He was brother to Saint Cedd, bishop of London, and the two holy priests Celin and Cymbel, and had his education in the monastery of Lindisfarne, under Saint Aidan. For his greater improvement in sacred letters and divine contemplation he passed into Ireland, and spent a considerable time in the company of Saint Egbert, till he was called back by his brother Saint Cedd to assist him in settling the monastery of Lestingay, which he had founded in the mountains of the Deiri, that is, the Woulds of Yorkshire. Saint Cedd being made bishop of London, or of the East Saxons, left to him the entire government of this house. Oswi having yielded up Bernicia, or the northern part of his kingdom, to his son Alcfrid, this prince sent Saint Wilfrid into France, that he might be consecrated to the bishopric of the Northumbrian kingdom, or of York; but he staid so long abroad that Oswi himself nominated Saint Chad to that dignity, who was ordained by Wini, bishop of Winchester, assisted by two British prelates, in 666. Bede assures us that he zealously devoted himself to all the laborious functions of his charge, visiting his diocess on foot, preaching the gospel, and seeking out the poorest and most abandoned persons to instruct and comfort in the meanest cottages, and in the fields. When Saint Theodorus, archbishop of Canterbury, arrived in England, in his general visitation of all the English churches, he adjudged the see of York to Saint Wilfrid. Saint Chad made him this answer: “If you judge that I have not duly received the episcopal ordination, I willingly resign this charge, having never thought myself worthy of it; but which, however unworthy, I submitted to undertake in obedience.” The archbishop was charmed with his candour and humility, would not admit his abdication, but supplied certain rites which he judged defective in his ordination: and Saint Chad, leaving the see of York, retired to his monastery of Lestingay, but was not suffered to bury himself long in that solitude. Jaruman, bishop of the Mercians, dying, Saint Chad was called upon to take upon him the charge of that most extensive diocess. He was the fifth bishop of the Mercians, and first fixed that see at Litchfield, so called from a great number of martyrs slain and buried there under Maximianus Herculeus; the name signifying the field of carcasses. Hence this city bears for its arms a landscape, covered with the bodies of martyrs. Saint Theodorus considering Saint Chad’s old age, and the great extent of his diocess, absolutely forbade him to make his visitations on foot, as he used to do at York. When the laborious duties of his charge allowed him to retire, he enjoyed God in solitude with seven or eight monks, whom he had settled in a place near his cathedral. Here he gained new strength and fresh graces for the discharge of his functions: he was so strongly affected with the fear of the divine judgments, that as often as it thundered he went to the church and prayed prostrate all the time the storm continued, in remembrance of the dreadful day on which Christ will come to judge the world. By the bounty of king Wulfere, he founded a monastery at a place called Barrow, in the province of Lindsay, (in the northern part of Lincolnshire,) where the footsteps of the regular life begun by him remained to the time of Bede. Carte conjectures that the foundation of the great monastery of Bardney, in the same province, was begun by him. Saint Chad governed his diocess of Litchfield two years and a half, and died in the great pestilence on the 2nd of March, in 673. Bede gives the following relation of his passage: “Among the eight monks whom he kept with him at Litchfield, was one Owini, who came with queen Ethelred, commonly called Saint Audry, from the province of the East Angles, and was her major-domo, and the first officer of her court, till quitting the world, clad in a mean garment, and carrying an axe and a hatchet in his hand, he went to the monastery of Lestingay, signifying that he came to work, and not to be idle; which he made good by his behaviour in the monastic state. This monk declared, that he one day heard a joyful melody of some persons sweetly singing, which descended from heaven into the bishop’s oratory, filled the same for about half an hour, then mounted again to heaven. After this, the bishop opening his window, and seeing him at his work, bade him call the other seven brethren. When the eight monks were entered his oratory, he exhorted them to preserve peace, and religiously observe the rules of regular discipline; adding, that the amiable guest who was wont to visit their brethren, had vouchsafed to come to him that day, and to call him out of this world. Wherefore he earnestly recommended his passage to their prayers, and pressed them to prepare for their own, the hour of which is uncertain, by watching, prayer, and good works.”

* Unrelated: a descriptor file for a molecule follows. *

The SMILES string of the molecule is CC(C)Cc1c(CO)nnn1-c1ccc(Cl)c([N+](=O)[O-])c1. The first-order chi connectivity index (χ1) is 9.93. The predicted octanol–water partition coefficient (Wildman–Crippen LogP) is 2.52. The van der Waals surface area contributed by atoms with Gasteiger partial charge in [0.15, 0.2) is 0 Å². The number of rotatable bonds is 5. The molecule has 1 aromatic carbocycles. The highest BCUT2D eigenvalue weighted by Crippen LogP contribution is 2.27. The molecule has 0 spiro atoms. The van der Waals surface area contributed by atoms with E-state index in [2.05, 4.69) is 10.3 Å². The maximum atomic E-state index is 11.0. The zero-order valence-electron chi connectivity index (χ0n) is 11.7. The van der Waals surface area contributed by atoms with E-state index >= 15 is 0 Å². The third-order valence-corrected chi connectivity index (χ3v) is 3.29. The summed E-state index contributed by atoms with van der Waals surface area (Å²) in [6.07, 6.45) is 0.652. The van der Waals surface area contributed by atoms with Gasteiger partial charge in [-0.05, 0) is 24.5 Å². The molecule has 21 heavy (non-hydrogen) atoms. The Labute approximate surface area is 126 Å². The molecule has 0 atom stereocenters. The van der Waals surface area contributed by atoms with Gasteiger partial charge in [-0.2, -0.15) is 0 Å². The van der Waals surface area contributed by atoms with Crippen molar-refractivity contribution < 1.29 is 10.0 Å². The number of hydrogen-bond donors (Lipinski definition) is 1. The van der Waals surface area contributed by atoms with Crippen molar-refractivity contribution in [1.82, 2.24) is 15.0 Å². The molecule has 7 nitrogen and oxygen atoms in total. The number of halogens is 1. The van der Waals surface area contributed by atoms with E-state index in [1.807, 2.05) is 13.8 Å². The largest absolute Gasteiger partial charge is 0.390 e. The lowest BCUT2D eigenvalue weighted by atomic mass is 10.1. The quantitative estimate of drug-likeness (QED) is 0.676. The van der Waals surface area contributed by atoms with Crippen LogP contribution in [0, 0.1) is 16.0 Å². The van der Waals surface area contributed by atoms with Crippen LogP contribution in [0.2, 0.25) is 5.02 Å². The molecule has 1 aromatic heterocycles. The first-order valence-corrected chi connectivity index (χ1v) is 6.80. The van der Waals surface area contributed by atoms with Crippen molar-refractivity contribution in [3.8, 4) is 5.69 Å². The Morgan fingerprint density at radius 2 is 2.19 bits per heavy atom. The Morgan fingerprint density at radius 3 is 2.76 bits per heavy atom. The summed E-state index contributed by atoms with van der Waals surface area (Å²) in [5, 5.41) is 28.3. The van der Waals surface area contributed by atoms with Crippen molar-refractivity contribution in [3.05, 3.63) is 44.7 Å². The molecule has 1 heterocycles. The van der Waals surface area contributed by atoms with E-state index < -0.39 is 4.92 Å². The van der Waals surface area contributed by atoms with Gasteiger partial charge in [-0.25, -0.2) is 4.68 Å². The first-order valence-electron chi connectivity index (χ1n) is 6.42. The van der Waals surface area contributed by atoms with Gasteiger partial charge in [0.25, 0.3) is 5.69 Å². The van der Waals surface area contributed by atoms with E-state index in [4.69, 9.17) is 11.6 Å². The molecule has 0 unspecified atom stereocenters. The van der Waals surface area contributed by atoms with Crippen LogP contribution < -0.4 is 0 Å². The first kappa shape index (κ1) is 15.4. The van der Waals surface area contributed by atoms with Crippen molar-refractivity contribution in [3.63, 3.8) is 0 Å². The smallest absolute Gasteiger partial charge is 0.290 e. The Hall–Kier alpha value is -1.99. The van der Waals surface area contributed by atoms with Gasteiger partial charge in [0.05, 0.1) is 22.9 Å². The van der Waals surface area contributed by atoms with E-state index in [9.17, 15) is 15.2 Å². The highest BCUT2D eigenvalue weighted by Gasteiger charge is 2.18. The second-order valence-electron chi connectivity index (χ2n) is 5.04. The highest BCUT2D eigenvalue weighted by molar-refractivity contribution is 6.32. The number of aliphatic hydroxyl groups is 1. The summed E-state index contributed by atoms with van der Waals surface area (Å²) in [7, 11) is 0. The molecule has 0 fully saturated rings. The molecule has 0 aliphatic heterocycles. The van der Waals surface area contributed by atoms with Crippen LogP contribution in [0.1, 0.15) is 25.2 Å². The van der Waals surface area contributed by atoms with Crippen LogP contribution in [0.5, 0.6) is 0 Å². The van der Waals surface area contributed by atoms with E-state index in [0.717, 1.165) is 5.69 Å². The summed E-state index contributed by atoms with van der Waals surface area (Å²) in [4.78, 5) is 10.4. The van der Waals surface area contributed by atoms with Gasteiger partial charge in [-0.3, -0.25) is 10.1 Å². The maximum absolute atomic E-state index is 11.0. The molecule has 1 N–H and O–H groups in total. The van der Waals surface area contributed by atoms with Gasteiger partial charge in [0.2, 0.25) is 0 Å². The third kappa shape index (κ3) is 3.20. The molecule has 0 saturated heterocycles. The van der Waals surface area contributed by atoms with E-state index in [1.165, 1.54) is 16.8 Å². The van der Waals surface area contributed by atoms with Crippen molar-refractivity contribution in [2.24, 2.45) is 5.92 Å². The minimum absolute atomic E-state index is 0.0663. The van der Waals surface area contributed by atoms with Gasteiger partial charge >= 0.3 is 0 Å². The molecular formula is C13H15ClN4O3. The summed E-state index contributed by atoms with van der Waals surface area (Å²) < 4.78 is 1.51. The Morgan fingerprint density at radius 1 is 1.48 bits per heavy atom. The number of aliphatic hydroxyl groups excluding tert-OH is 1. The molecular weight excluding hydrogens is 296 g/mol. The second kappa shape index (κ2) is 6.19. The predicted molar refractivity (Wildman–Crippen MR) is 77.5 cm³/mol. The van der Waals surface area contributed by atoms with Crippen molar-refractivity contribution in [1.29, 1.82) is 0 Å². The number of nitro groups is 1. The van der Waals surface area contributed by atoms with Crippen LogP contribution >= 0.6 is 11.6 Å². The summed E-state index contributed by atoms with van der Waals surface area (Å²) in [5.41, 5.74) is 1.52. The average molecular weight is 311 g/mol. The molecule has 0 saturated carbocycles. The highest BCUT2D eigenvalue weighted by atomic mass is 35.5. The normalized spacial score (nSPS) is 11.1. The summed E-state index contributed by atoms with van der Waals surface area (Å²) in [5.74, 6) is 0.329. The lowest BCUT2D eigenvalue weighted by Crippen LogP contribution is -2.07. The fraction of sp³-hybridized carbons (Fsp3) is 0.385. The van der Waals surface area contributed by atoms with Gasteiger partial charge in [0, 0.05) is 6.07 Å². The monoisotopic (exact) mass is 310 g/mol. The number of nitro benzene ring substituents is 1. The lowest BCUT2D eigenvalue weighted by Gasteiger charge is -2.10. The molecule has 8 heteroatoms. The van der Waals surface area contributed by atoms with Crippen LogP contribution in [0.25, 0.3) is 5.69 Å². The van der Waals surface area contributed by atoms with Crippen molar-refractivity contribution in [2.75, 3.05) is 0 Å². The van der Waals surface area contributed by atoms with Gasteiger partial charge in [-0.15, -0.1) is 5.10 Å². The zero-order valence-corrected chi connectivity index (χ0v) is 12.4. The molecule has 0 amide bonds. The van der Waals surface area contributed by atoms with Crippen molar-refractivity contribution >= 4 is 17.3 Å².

The bishop fell presently into a languishing distemper, which daily increased, till, on the seventh day, having received the body and blood of our Lord, he departed to bliss, to which he was invited by the happy soul of his brother Saint Cedd, and a company of angels with heavenly music. He was buried in the church of Saint Mary, in Litchfield; but his body was soon after removed to that of Saint Peter, in both places honoured by miraculous cures, as Bede mentions. His relics were afterwards translated into the great church which was built in 1148, under the invocation of the Blessed Virgin and Saint Chad, which is now the cathedral, and they remained there till the change of religion.

Source : Lives of the Saints, by Father Alban Butler

More Info :
📕 Catholic Ireland 📕 Catholic Online 📕 Wikipedia